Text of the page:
8.33kHz Airband Channel Spacing Changes. Where are we now?
On 1st January 2018, the law changed and the move over to 8.33kHz channel spacing came into force. The reason for the change is because of the increasing demand for VHF aviation frequencies across Europe. Thus, the radio spectrum has been reorganized by reducing the channel width from 25kHz to 8.33 kHz so that more channels will be available. Our aviation team are still getting a lot of questions about the changes, so we thought we would put together a summary of the current situation. • From 1 January 2018 if you need to communicate on an 8.33 kHz channel you will need to use an 8.33 kHz capable radio.
• From 1 January 2019 if you use a radio onboard, then it must be 8.33 kHz capable.
• Ground stations will convert through the course of 2018. If a ground station is still using a 25 kHz frequency, then you can still communicate with it using a new 8.33 kHz radio. Once a ground station has converted, an 8.33 kHz radio must be used (you cannot tune a 25kHz radio to an 8.33kHz channel)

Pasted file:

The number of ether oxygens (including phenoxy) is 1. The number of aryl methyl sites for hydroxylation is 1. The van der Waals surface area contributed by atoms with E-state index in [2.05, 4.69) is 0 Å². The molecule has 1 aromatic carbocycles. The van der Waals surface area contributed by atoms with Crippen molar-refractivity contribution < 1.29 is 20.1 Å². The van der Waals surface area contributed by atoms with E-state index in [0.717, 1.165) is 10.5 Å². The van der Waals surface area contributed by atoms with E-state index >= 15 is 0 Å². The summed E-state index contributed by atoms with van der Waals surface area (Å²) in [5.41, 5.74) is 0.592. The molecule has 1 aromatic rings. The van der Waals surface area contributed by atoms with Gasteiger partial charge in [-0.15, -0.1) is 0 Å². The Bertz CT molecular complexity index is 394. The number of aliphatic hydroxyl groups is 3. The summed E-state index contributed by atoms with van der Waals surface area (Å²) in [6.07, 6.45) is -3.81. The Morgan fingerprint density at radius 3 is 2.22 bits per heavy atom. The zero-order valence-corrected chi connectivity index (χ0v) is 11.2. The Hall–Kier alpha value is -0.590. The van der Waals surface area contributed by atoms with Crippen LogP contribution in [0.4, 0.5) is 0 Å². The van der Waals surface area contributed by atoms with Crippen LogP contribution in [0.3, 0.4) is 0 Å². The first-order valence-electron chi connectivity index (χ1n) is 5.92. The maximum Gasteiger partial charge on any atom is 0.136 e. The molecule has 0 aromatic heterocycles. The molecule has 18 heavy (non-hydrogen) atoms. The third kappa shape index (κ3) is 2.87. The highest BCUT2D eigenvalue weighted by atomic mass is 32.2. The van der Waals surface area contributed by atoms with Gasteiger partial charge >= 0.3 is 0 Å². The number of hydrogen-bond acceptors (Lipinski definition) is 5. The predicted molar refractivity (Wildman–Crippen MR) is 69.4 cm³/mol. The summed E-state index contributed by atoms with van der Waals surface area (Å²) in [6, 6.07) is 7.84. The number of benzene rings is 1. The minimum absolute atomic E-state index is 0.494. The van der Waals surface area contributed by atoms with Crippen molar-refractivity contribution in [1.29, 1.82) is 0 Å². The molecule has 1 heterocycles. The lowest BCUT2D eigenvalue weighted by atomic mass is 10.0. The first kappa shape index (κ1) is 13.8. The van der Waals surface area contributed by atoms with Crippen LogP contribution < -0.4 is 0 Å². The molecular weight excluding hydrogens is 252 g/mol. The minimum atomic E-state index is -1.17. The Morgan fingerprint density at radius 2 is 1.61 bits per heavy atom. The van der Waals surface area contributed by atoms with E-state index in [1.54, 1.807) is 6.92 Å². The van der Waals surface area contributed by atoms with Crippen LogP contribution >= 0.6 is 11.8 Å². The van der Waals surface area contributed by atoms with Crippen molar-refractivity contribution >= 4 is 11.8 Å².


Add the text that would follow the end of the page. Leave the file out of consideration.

• In theory, you can only continue to fly with just a 25 kHz radio if throughout your entire flight you only need to communicate on 25 kHz frequencies. Note, you must regularly check to confirm that your ground services have not converted. The CAA expects that most ground stations will have converted well before the end of 2018.
• After 1 January 2019, use of a 25 kHz radio will be very restricted, principally to only the emergency frequency of 121.5 MHz. There are a few exemptions for a limited duration, as laid out in CAP1606. It is worth double checking the CAA’s dedicated webpage as this is an excellent source of information. http://www.caa.co.uk/General-aviation/Aircraft-ownership-and-maintenance/8-33-kHz-radios/ If you have any questions about any of Icom’s airband radio solutions and where to buy them either visit the airband section of our website or contact our team on 01227 741741 or via email at email@example.com. Icom UK Sales - firstname.lastname@example.org